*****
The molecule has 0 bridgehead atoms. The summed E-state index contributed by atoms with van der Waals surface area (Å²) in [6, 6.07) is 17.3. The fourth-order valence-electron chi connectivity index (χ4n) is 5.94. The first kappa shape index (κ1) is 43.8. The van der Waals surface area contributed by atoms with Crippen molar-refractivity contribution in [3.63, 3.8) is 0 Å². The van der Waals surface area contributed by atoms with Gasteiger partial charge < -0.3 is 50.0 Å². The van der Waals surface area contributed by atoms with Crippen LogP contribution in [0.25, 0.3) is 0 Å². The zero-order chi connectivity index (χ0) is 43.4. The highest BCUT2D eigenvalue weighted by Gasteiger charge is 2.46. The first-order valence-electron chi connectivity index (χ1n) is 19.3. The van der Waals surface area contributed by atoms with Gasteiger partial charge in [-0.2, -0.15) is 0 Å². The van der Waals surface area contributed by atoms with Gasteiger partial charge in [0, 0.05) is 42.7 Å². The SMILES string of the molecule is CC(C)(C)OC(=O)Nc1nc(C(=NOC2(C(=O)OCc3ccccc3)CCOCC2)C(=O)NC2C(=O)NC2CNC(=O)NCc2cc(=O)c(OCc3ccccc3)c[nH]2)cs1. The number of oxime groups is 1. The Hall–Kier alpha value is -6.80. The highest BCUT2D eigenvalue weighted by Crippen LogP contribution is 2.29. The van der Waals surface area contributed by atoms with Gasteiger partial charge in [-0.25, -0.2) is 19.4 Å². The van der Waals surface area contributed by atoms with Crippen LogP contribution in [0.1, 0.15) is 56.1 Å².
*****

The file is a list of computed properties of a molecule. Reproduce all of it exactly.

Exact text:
The molecule has 0 bridgehead atoms. The summed E-state index contributed by atoms with van der Waals surface area (Å²) in [6, 6.07) is 17.3. The fourth-order valence-electron chi connectivity index (χ4n) is 5.94. The first kappa shape index (κ1) is 43.8. The van der Waals surface area contributed by atoms with Crippen molar-refractivity contribution in [3.63, 3.8) is 0 Å². The van der Waals surface area contributed by atoms with Gasteiger partial charge < -0.3 is 50.0 Å². The van der Waals surface area contributed by atoms with Crippen LogP contribution in [0.25, 0.3) is 0 Å². The zero-order chi connectivity index (χ0) is 43.4. The highest BCUT2D eigenvalue weighted by Gasteiger charge is 2.46. The first-order valence-electron chi connectivity index (χ1n) is 19.3. The van der Waals surface area contributed by atoms with Gasteiger partial charge in [-0.2, -0.15) is 0 Å². The van der Waals surface area contributed by atoms with Gasteiger partial charge in [0, 0.05) is 42.7 Å². The SMILES string of the molecule is CC(C)(C)OC(=O)Nc1nc(C(=NOC2(C(=O)OCc3ccccc3)CCOCC2)C(=O)NC2C(=O)NC2CNC(=O)NCc2cc(=O)c(OCc3ccccc3)c[nH]2)cs1. The number of oxime groups is 1. The Hall–Kier alpha value is -6.80. The highest BCUT2D eigenvalue weighted by Crippen LogP contribution is 2.29. The van der Waals surface area contributed by atoms with Gasteiger partial charge in [-0.25, -0.2) is 19.4 Å². The van der Waals surface area contributed by atoms with Crippen LogP contribution in [0.1, 0.15) is 56.1 Å².